I AM NOT INVOLVED WITH MEDICARE.  I do not work for Medicare.  I am only a layperson who knows a LOT about Medicare.  Please take this explanation as a mere explanation, and advice as ADVICE, neither of which are meant to be written in stone and followed without question.  If you don't understand anything I'm saying, let me know and I'll try to explain again in a different way, but what's important here is that YOU NEED TO EVENTUALLY UNDERSTAND, not that you just do what I tell you, because I might be totally right about 90% of this and wrong about 10% and that 10% is going to fuck you up.  Take what I say as a starting point!  Please!

 

First off, parts A and B TOGETHER cover your doctor and hospital bills.  Part A only covers what happens when you are admitted into a hospital or skilled nursing facility.  Part B covers almost everything else.  Do not take only part A.  DO NOT OPT OUT OF PART B.  GET PART B.  I repeat this:  if you only take part A, nothing beyond actually being admitted into a hospital will be covered--basically your room and board at the hospital.  Part A doesn't even cover the doctor who sees you INSIDE the hospital.

 

Part A is free from month to month.  If you go into a hospital, you will pay the first (roughly) 1200 dollars of the cost of each hospital stay (it's more complicated than that in reality but that's a good rule of thumb).  That first 1200 dollars cost is called a deductible.

 

Part B is $104.90 every month.  That's the premium.  For any year in which you access medical services, from the first of the year until the 31st of December, you have to pay the first 147 dollars of your medical expenses.  Again, that is a deductible.  For Part B you may also pay 20% of most services.  That is your copayment or sometimes called coinsurance.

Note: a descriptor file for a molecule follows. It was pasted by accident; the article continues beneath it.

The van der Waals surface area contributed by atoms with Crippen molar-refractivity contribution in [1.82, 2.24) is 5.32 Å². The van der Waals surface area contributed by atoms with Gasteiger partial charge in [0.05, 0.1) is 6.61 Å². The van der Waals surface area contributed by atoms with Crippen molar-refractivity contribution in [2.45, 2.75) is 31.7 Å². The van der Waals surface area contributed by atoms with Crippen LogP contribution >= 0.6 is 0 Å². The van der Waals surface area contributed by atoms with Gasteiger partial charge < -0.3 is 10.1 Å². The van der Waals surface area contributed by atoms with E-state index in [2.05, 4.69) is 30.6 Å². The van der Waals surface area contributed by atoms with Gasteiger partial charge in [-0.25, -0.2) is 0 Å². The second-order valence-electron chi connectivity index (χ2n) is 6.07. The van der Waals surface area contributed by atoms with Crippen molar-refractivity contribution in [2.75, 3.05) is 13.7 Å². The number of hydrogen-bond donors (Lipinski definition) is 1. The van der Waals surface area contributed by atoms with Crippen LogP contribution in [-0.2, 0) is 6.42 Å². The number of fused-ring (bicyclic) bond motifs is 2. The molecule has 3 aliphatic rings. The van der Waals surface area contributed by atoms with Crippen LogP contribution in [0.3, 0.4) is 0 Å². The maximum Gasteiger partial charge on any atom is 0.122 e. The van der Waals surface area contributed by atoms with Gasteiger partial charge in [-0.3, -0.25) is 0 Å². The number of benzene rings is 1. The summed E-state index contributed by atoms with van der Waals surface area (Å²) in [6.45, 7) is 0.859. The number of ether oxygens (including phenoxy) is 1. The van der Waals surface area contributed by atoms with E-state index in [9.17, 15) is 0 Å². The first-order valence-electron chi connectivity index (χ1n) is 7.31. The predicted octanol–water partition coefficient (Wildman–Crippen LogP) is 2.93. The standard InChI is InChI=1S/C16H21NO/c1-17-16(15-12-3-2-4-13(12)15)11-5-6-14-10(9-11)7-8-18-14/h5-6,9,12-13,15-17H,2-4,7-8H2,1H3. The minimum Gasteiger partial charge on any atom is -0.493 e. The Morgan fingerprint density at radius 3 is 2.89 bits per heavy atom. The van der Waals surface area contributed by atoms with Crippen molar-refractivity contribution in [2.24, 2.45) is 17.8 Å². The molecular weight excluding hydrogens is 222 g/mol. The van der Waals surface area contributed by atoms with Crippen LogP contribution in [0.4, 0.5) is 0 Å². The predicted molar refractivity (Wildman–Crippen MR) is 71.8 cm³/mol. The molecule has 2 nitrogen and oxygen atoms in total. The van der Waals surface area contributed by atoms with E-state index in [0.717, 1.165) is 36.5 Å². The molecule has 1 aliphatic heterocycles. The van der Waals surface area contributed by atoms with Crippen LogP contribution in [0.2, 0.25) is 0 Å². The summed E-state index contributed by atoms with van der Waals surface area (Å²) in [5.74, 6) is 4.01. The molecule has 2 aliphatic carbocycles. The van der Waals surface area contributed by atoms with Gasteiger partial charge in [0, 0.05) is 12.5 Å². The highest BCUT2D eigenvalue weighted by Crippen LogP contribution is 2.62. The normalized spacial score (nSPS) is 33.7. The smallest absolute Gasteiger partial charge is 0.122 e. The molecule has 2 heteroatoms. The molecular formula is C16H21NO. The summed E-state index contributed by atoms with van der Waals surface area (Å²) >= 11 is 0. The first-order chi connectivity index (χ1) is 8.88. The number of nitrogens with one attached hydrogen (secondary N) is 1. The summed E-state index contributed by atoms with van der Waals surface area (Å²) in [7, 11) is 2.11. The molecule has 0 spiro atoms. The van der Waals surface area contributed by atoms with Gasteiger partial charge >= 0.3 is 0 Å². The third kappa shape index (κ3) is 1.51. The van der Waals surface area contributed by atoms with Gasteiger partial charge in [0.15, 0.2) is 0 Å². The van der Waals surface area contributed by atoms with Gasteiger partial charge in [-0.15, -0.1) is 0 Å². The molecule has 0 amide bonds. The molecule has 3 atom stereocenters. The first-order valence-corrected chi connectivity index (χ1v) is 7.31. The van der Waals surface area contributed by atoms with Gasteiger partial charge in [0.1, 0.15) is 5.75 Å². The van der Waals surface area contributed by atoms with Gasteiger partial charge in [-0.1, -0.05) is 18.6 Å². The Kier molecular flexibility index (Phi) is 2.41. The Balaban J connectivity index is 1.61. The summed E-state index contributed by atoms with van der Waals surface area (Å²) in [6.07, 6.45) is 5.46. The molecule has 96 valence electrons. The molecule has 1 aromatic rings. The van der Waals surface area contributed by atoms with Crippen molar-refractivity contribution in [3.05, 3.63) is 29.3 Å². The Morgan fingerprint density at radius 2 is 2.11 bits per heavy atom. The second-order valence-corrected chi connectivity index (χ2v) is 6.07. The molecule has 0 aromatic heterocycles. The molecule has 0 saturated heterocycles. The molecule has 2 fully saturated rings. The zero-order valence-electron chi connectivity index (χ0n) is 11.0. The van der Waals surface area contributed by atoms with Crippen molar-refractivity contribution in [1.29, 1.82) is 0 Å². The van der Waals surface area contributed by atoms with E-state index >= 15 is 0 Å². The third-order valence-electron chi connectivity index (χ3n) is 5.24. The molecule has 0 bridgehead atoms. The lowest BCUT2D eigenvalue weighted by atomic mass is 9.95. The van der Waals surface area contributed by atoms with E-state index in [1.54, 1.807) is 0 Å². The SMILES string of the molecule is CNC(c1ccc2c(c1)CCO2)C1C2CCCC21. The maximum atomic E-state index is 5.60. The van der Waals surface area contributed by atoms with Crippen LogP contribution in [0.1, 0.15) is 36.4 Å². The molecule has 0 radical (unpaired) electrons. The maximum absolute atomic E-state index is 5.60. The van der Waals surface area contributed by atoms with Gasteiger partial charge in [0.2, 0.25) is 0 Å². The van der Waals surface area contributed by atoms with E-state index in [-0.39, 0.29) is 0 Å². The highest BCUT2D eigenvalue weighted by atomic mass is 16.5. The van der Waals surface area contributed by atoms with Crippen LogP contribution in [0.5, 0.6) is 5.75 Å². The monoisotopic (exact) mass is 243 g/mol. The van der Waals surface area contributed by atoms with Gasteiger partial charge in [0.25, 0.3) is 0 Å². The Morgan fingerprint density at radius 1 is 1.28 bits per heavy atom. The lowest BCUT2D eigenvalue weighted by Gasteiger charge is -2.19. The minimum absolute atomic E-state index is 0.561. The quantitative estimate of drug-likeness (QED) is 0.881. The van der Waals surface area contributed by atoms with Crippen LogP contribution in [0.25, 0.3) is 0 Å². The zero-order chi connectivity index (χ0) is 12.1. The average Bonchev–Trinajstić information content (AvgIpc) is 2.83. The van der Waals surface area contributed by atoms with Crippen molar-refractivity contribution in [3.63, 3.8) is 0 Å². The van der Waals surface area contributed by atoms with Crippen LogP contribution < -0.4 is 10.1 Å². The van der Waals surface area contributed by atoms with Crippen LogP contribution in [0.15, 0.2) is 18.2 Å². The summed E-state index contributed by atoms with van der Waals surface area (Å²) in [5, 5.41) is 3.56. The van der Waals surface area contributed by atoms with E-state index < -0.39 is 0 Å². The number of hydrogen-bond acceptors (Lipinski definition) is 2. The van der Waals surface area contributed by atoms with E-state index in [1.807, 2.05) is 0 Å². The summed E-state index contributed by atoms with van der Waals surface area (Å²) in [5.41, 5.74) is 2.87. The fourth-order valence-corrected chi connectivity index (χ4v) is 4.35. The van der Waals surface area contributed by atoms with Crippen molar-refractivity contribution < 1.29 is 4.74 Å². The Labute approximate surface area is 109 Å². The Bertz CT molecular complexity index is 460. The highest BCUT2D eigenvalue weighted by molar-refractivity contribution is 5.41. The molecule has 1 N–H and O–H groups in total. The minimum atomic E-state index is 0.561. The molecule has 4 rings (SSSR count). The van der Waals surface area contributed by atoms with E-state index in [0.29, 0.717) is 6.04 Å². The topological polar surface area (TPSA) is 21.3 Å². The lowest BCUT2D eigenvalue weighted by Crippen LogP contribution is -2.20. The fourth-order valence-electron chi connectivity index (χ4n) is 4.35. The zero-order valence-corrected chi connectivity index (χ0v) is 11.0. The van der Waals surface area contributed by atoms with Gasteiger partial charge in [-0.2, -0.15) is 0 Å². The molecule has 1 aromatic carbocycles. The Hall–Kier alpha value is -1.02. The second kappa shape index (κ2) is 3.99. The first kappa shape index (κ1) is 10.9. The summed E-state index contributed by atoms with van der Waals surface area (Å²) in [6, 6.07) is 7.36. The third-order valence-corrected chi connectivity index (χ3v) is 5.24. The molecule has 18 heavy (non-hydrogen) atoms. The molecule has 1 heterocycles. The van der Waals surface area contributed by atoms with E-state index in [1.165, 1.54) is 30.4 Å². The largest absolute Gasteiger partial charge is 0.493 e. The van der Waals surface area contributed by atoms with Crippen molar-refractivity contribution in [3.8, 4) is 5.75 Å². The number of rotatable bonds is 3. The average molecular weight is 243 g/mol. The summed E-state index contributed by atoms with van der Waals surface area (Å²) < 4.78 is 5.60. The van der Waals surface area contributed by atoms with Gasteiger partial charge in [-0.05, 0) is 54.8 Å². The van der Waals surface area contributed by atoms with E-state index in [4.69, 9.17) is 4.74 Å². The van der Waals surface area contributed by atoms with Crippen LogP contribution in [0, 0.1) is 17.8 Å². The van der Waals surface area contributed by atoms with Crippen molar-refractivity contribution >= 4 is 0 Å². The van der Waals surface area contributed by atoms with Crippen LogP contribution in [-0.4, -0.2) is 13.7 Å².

I know that this probably sounds like Medicare doesn't cover anything and what even is the point, but try not to get frustrated, because a lot of things ARE covered.  They cover 80% of your dr's bills for most services and more for some of them, they cover all of your hospital charges except for the first 1200 dollars, and the good news is that you can get help with the rest of the costs .

 

If you are under a certain income / resource limit (the usual) and apply via the route of the same place you got Medicaid help or MediCal, the state will pay your Medicare premium.  They may also pay your deductibles (the 1200 dollars I mentioned above) and your copayments.

 

THIS CAN HAPPEN EVEN IF YOU DON'T QUALIFY FOR MEDICAID/MEDICAL.  The programs where the state pays your Medicare premiums/deductibles/copayments are federally mandated at certain level of income.  Medicaid/MediCal is NOT federally mandated at the same level of income and so they have way more wiggle room to deny you because people are assholes and believe people with disabilities are so lazy they're just not bootstrapping fast enough or what---  erm.  I appear to have wondered into my capitalism rant, sorry.  I hope you get the point.

 

You CANNOT keep "Medical" and ignore Medicare.  Let me repeat that:  the state will not let you keep your former state-sponsored insurance and ignore using Medicare.  The "choice" of getting Part B is not really a choice.  YOU NEED IT.  GET IT.  If you don't get it, the state will take away your MediCal.  Yes, I'm serious.  The reason that they do this is because Medicare is federally funded and MediCal is funded by the state.  You know how California (and just about every other state) runs out of money every year, right, but the federal gov't doesn't really? Yep, they're offloading costs onto the feds.  That means you do not get a choice about which insurance option to take.  You are effectively required to take Medicare.  I'm sorry, but it's the truth, and I would rather just tell you flat-out.